Volume 7, Issue 2, 2009

Epistemic Feelings
Ronald de Sousa, Department of Philosophy, University of Toronto, Canada

Somewhere along the course of evolution, and at some time in any one of us on the way from zygote to adult, some forms of detection became beliefs, and some tropisms turned into deliberate desires. Two transitions are involved: from functional responses to intentional ones, and from non-conscious processes to conscious ones that presuppose language and are powered by neocortical resources. Unconscious and functional mental processes remain and constitute an "intuitive" system that collaborates uneasily with the conscious intentionality of the "analytic" system. Emotions bridge these divides: in particular, specific feelings affect inference, cognition and metacognition. In what follows, after a brief reminder of the crucial role of emotions to rational thought and action in general, I first look at how fear affects belief. I then narrow my focus to some examples of what I shall refer to as epistemic feelings. These include specialized variants of fear and greed; and feelings of doubt, certainty, knowing and familiarity. I shall also describe some surprising recent findings about the influence of oxytocin on trust and about the direct influence of social conformity on perception and belief.

Affect Programs and Feelings
Achim Stephan, Institute of Cognitive Science, University of Osnabrück, Germany

Interdisciplinary approaches to emotions hold a tension which we know already from other discourses such as the debate about free will or the problem of phenomenal qualities - the tension between the perspective of the observer and the personal point of view (i.e., the participant perspective). While we know, from our own experience, some portion of the richness which emotional experiences are capable of affording, we can partake in experiences and feelings of others through narratives. By contrast, insights into the neuronal mechanisms forming the basis of emotional processes do not deliver insight into the corresponding feelings. So, one might think: the more accurate neuroscientific descriptions of the basis of emotions are, the more we lose track of what we esteem most in our emotional life - the multi-layered and fine-grained nature of experience itself. But it need not be like this.

Emotions in Neuroscience
Sabine Kagerer and Rudolf Stark, BION Bender Institute of Neuroimaging, Justus-Liebig-University Giessen, Germany

Emotions are an essential part of human life, but clearly they are more than we subjectively experience. Neuroscience has tried to explore and disentangle the underlying neural correlates of emotions. A brief overview of the historical, theoretical, and conceptual background aids the understanding of contemporary neuroscientific findings. From the early pioneering research of James Papez and Paul McLean, the review swiftly moves on to contemporary neuroscience research. A summary of the findings from several meta-analyses outlines the complex nature of emotional wiring in the brain. Current findings on the anatomy of emotions are reviewed focussing on the following structures: the amygdala, the insula, the nucleus accumbens, the prefrontal cortex (including the orbitofrontal cortex), and the anterior cingulate cortex. Findings on the various different functions of these structures, also including their involvement in psychopathology, are presented before concluding on the future prospects of neuroscience research.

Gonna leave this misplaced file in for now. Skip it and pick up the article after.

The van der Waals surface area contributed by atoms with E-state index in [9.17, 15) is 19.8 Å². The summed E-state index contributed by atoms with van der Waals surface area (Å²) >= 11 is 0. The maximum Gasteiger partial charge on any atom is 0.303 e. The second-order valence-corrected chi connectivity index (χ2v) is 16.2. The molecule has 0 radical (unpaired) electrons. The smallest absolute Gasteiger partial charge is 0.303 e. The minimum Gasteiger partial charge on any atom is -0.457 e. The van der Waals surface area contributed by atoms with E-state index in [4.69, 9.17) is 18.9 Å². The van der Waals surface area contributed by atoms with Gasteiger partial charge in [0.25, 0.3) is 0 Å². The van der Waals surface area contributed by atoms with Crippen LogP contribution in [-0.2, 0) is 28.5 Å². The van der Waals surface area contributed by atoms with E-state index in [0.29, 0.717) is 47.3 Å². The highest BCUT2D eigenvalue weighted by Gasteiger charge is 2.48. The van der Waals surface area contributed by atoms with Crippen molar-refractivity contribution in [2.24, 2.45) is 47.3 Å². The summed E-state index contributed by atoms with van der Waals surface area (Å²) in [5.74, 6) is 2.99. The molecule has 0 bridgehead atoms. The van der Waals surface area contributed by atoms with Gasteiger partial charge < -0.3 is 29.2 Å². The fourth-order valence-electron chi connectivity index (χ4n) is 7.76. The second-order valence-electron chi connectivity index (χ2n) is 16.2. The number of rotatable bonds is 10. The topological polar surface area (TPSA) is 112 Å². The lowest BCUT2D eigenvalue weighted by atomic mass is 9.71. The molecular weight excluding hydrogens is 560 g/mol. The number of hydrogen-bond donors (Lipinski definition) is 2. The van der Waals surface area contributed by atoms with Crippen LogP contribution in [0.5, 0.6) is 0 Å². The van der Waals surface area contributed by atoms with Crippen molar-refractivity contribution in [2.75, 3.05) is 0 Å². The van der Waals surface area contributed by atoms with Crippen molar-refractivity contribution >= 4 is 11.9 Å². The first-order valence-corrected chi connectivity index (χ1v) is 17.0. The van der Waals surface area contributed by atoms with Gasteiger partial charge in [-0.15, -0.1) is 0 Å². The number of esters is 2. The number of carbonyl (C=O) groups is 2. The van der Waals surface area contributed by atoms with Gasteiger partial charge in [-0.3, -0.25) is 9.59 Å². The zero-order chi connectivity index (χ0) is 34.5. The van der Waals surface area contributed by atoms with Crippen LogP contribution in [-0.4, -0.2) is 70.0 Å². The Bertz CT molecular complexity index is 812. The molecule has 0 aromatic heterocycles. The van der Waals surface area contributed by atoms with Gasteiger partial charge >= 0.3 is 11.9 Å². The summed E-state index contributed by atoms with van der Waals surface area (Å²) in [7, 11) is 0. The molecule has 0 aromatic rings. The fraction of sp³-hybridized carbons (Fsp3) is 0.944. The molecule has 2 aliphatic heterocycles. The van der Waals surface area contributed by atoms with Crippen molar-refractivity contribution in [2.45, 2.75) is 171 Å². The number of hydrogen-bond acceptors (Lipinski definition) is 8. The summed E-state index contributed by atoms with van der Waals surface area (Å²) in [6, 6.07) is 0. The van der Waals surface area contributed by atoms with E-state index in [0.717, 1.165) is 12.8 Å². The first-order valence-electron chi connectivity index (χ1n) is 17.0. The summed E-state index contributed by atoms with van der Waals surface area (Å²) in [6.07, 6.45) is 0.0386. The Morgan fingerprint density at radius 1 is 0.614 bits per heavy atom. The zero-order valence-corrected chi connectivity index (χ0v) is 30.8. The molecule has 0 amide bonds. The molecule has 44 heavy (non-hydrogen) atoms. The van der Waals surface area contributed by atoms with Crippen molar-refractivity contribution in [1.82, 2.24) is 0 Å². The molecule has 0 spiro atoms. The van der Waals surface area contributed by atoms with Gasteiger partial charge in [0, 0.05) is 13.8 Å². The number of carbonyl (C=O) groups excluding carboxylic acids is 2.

Dimensions of Emotions in Humans and Androids
Wolfgang Gessner, Collegium Helveticum, Zürich and University of Applied Sciences, Olten, Schweiz

Human emotion, considered in its structure and functionality, can serve as a means of communication, interaction and cooperation in robots with humans. Emotions have to be analyzed as both intrasubjective and intersubjective processes in order to construct androids as human-like robots. Based on a cognitive modeling of emotions and the description of a "language of mind" we developed a methodological tool for the representation of situations and the elicitation conditions of emotions. The reconstruction of human emotions along these lines will open new perspectives for the construction of android emotions which more than just imitate the surface structures of stable pictures of human emotions. Already single emotions (and the more sequences of different emotions or emotions mutually reacting on the other's emotion) are time-dependent series of mental events which are, as processes, embedded in changing situations. Robot emotions have to be appropriate to this generation of human emotions in order to achieve a parallelized functionality which can give rise to the possibility of interaction, communication and cooperation between androids and humans. So the task will be twofold: (i) construction of an android mental system for representing situations and coping with them by emotions, and (ii) testing these new abilities in model worlds that are manageable and calculable in order to solve the hard problem of situation representation for androids.

Last revision: 02 Feb 2010